This suggests that 1. for any given encoder, it is possible to define a specific decoder that works best for that encoder (i.e. that there are optimum decoder-encoder pairs). It also implies that 2. the degradation in quality that may result from using a non-optimal decoder is significant in any practical way (this may be different from statistical significance, as extremely small deviations in pixel values can result in statistical significance if the number of sample images is large enough).

    Based on my (limited) tests here I'm skeptical about 2., since the decoding errors are so much smaller than the encoding errors. Also I'm not entirely convinced the BL paper demonstrates 1. (even though the generational loss experiments do demonstrate how e.g. OpenJPEG decodes more accurately than JasPer).

  2. acdha
    September 26, 2014 @ 2:31 pm CEST

    I had the same thought – I was wondering whether we were seeing something like the difference between standard scalar FPU operations and a SIMD version, or perhaps an optimized math library used by multiple implementations. For example, if there's a fused muliply-add instruction it may behave logically the same as a multiply followed by an add but many implementations maintain greater precision internally throughout the FMA because it doesn't have to store the result in a standard floating point register until the end.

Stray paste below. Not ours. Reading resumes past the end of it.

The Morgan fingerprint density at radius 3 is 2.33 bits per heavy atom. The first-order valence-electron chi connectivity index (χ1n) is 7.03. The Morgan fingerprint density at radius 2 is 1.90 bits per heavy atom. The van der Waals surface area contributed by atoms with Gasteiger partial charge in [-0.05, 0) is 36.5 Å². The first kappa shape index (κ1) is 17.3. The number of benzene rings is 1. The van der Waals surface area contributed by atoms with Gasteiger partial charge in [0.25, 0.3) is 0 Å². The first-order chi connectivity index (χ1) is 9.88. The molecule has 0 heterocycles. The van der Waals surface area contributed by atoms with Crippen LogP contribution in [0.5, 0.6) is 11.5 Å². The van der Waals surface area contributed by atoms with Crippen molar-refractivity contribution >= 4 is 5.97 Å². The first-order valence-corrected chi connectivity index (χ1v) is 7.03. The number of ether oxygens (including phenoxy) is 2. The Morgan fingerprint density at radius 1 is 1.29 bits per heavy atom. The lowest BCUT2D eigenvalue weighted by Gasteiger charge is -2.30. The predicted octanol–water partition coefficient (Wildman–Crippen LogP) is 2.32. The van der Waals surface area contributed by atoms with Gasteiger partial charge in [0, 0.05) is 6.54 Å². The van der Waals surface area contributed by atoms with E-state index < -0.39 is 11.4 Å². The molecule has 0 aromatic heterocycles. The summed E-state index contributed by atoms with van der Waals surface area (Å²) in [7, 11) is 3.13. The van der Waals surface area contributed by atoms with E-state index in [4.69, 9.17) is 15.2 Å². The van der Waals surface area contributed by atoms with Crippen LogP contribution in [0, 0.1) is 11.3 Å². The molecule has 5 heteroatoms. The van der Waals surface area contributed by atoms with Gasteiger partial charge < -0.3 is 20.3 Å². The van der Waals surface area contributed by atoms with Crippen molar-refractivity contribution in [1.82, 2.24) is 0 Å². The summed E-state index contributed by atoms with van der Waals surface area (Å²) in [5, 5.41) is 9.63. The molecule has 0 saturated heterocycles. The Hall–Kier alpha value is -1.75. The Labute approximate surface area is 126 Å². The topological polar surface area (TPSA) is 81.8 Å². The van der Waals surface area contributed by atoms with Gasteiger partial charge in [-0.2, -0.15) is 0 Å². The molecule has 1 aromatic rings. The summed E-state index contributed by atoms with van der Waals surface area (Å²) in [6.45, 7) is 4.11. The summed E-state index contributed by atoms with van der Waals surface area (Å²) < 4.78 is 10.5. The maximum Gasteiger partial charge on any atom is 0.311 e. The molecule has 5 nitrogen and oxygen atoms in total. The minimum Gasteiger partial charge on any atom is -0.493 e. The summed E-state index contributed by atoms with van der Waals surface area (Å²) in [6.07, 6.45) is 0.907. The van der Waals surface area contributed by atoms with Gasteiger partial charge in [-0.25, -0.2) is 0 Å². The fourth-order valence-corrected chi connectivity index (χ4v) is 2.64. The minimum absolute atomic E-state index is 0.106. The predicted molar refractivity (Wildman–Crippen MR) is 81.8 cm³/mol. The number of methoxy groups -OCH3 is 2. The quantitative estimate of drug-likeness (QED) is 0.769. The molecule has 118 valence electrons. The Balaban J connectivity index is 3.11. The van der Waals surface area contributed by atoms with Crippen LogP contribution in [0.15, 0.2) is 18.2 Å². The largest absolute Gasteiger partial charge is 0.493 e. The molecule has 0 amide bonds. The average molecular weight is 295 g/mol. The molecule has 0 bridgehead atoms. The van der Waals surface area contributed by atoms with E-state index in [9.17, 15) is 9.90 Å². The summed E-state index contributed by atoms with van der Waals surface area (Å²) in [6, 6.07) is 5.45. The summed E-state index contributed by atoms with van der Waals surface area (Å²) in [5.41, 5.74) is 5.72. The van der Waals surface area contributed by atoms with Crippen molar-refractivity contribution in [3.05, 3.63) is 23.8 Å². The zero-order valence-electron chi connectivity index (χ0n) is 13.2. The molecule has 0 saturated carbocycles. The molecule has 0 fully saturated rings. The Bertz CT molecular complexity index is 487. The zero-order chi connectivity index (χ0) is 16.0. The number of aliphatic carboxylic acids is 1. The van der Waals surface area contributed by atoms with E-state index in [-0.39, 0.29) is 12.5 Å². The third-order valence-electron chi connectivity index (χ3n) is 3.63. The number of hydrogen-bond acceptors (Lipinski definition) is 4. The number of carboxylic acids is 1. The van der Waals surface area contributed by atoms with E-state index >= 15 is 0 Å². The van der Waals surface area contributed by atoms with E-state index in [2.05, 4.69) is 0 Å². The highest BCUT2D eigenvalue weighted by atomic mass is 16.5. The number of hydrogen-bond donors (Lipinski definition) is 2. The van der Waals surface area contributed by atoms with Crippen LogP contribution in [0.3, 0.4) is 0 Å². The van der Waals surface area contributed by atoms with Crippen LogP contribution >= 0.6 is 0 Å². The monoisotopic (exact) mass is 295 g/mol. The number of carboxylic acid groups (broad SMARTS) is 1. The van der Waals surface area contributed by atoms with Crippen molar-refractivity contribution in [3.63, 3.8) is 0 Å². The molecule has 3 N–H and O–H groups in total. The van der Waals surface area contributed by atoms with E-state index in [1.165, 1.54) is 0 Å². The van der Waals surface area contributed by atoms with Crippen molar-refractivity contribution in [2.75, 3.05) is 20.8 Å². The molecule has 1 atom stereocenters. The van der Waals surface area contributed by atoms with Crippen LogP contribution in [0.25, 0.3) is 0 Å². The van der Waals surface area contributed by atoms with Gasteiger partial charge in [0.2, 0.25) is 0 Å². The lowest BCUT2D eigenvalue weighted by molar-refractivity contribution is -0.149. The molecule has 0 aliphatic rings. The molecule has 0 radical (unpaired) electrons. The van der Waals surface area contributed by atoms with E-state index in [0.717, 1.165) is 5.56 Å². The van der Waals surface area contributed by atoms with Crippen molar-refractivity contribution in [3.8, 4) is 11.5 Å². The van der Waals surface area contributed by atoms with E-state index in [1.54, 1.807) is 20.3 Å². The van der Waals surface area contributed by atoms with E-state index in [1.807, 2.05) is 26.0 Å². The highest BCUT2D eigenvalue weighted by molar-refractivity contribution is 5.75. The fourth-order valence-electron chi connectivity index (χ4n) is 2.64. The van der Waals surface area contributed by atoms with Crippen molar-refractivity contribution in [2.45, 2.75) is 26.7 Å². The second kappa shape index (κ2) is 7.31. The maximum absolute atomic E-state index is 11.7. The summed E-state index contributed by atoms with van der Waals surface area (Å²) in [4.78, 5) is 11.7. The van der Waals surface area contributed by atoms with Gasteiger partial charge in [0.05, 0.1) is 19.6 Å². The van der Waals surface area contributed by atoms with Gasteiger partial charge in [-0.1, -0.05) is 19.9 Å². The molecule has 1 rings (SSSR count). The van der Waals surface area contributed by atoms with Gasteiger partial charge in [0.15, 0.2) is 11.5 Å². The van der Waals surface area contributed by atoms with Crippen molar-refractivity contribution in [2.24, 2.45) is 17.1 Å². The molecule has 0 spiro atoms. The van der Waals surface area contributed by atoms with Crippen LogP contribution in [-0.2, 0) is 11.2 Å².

This kind of thing normally doesn't matter but it can produce consistent patterns which are measurable in the results. I used to work with some scientists who usually love faster math but things like this complicated life when they were working on a simulation which was supposed to produce the same result for a given set of input parameters no matter which processor or compiler flags you used.

  3. andy jackson
    September 26, 2014 @ 1:29 pm CEST

    For lossy JP2, parts of the decoding process may depend on floating-point operations. Certainly, the use of the Irreversible Color Transformation requires floatling-point arithmetic, and possibly the 9/7 wavelet transform does too (not clear from the documentation I have to hand – it's certainly lossy, but so is the JPG DCT and that's integer/deterministic).

    The rounding errors in floating point arithmetic are very dependent on subtle variations in the code. Even exactly the same code will produce executables with different rounding errors under different compilers, or different degrees of optimisation, or when targeting different hardware. Perhaps the difference between opj20 and im comes down to slight source code version differences, or compiler settings?

    There may also be some flexibility in whether these calculations are carried out using 32 or 64 bits of precision (perhaps this underlies Kakadu's 'precise' flag?).